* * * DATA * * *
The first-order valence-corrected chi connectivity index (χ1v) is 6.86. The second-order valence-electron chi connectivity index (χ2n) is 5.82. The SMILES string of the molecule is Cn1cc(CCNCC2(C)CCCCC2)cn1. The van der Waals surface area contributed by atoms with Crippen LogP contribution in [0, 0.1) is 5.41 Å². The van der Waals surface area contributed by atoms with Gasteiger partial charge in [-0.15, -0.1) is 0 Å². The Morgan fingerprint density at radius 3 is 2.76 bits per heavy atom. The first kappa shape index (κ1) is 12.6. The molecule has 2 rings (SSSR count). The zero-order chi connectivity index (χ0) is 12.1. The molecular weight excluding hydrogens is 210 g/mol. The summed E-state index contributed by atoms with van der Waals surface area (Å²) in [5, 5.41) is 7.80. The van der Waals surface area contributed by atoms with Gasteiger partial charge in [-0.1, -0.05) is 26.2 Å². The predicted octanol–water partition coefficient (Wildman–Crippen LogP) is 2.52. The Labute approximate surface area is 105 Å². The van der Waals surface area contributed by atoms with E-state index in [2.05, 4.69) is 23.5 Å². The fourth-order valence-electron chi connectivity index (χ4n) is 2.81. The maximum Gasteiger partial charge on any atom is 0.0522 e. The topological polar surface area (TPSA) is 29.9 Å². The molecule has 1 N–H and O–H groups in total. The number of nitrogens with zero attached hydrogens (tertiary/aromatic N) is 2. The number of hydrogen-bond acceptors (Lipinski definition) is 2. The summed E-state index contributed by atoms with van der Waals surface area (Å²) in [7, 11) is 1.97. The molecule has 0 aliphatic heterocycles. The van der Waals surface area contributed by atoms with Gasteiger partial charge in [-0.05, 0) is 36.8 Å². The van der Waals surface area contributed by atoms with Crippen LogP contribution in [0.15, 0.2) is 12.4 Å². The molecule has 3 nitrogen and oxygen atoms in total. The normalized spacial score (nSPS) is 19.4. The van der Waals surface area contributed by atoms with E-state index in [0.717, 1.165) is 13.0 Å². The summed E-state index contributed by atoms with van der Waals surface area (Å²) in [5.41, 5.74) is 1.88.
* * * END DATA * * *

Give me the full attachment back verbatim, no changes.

The first-order valence-corrected chi connectivity index (χ1v) is 6.86. The second-order valence-electron chi connectivity index (χ2n) is 5.82. The SMILES string of the molecule is Cn1cc(CCNCC2(C)CCCCC2)cn1. The van der Waals surface area contributed by atoms with Crippen LogP contribution in [0, 0.1) is 5.41 Å². The van der Waals surface area contributed by atoms with Gasteiger partial charge in [-0.15, -0.1) is 0 Å². The Morgan fingerprint density at radius 3 is 2.76 bits per heavy atom. The first kappa shape index (κ1) is 12.6. The molecule has 2 rings (SSSR count). The zero-order chi connectivity index (χ0) is 12.1. The molecular weight excluding hydrogens is 210 g/mol. The summed E-state index contributed by atoms with van der Waals surface area (Å²) in [5, 5.41) is 7.80. The van der Waals surface area contributed by atoms with Gasteiger partial charge in [-0.1, -0.05) is 26.2 Å². The predicted octanol–water partition coefficient (Wildman–Crippen LogP) is 2.52. The Labute approximate surface area is 105 Å². The van der Waals surface area contributed by atoms with E-state index in [2.05, 4.69) is 23.5 Å². The fourth-order valence-electron chi connectivity index (χ4n) is 2.81. The maximum Gasteiger partial charge on any atom is 0.0522 e. The topological polar surface area (TPSA) is 29.9 Å². The molecule has 1 N–H and O–H groups in total. The number of nitrogens with zero attached hydrogens (tertiary/aromatic N) is 2. The number of hydrogen-bond acceptors (Lipinski definition) is 2. The summed E-state index contributed by atoms with van der Waals surface area (Å²) in [7, 11) is 1.97. The molecule has 0 aliphatic heterocycles. The van der Waals surface area contributed by atoms with Gasteiger partial charge in [-0.05, 0) is 36.8 Å². The van der Waals surface area contributed by atoms with Crippen LogP contribution in [0.15, 0.2) is 12.4 Å². The molecule has 3 nitrogen and oxygen atoms in total. The normalized spacial score (nSPS) is 19.4. The van der Waals surface area contributed by atoms with E-state index in [0.717, 1.165) is 13.0 Å². The summed E-state index contributed by atoms with van der Waals surface area (Å²) in [5.41, 5.74) is 1.88.